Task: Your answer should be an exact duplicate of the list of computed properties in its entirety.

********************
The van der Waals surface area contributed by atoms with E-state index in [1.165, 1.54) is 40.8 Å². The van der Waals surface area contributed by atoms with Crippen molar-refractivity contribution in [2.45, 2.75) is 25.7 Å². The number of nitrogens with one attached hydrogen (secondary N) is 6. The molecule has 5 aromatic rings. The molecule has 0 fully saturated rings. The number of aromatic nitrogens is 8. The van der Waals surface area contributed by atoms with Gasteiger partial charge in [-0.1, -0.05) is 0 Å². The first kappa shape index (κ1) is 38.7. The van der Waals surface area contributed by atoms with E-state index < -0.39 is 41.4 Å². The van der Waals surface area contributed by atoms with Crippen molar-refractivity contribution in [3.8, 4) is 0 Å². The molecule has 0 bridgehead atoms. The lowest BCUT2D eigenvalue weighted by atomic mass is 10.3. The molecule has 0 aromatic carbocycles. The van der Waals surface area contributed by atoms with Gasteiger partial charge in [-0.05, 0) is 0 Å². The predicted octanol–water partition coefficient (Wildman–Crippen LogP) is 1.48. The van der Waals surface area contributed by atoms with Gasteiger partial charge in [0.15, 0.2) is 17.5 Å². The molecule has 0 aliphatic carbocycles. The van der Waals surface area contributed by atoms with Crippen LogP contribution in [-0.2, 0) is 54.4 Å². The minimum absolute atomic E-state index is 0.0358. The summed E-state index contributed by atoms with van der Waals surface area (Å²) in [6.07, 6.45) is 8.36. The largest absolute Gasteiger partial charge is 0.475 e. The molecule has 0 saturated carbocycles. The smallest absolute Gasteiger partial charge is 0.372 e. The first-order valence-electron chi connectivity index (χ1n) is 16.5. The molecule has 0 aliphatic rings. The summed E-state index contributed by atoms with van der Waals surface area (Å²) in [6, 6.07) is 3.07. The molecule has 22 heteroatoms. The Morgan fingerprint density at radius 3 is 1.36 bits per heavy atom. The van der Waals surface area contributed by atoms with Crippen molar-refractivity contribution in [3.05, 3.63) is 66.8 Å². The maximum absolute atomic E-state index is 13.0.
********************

The van der Waals surface area contributed by atoms with E-state index in [1.165, 1.54) is 40.8 Å². The van der Waals surface area contributed by atoms with Crippen molar-refractivity contribution in [2.45, 2.75) is 25.7 Å². The number of nitrogens with one attached hydrogen (secondary N) is 6. The molecule has 5 aromatic rings. The molecule has 0 fully saturated rings. The number of aromatic nitrogens is 8. The van der Waals surface area contributed by atoms with Gasteiger partial charge in [-0.1, -0.05) is 0 Å². The first kappa shape index (κ1) is 38.7. The van der Waals surface area contributed by atoms with E-state index < -0.39 is 41.4 Å². The van der Waals surface area contributed by atoms with Crippen molar-refractivity contribution in [3.8, 4) is 0 Å². The molecule has 0 bridgehead atoms. The lowest BCUT2D eigenvalue weighted by atomic mass is 10.3. The molecule has 0 aromatic carbocycles. The van der Waals surface area contributed by atoms with Gasteiger partial charge in [-0.05, 0) is 0 Å². The predicted octanol–water partition coefficient (Wildman–Crippen LogP) is 1.48. The van der Waals surface area contributed by atoms with Gasteiger partial charge in [0.15, 0.2) is 17.5 Å². The molecule has 0 aliphatic carbocycles. The van der Waals surface area contributed by atoms with Crippen LogP contribution in [-0.2, 0) is 54.4 Å². The minimum absolute atomic E-state index is 0.0358. The summed E-state index contributed by atoms with van der Waals surface area (Å²) in [6.07, 6.45) is 8.36. The largest absolute Gasteiger partial charge is 0.475 e. The molecule has 0 saturated carbocycles. The smallest absolute Gasteiger partial charge is 0.372 e. The first-order valence-electron chi connectivity index (χ1n) is 16.5. The molecule has 0 aliphatic rings. The summed E-state index contributed by atoms with van der Waals surface area (Å²) in [6, 6.07) is 3.07. The molecule has 22 heteroatoms. The Morgan fingerprint density at radius 3 is 1.36 bits per heavy atom. The van der Waals surface area contributed by atoms with Crippen molar-refractivity contribution in [3.05, 3.63) is 66.8 Å². The maximum absolute atomic E-state index is 13.0.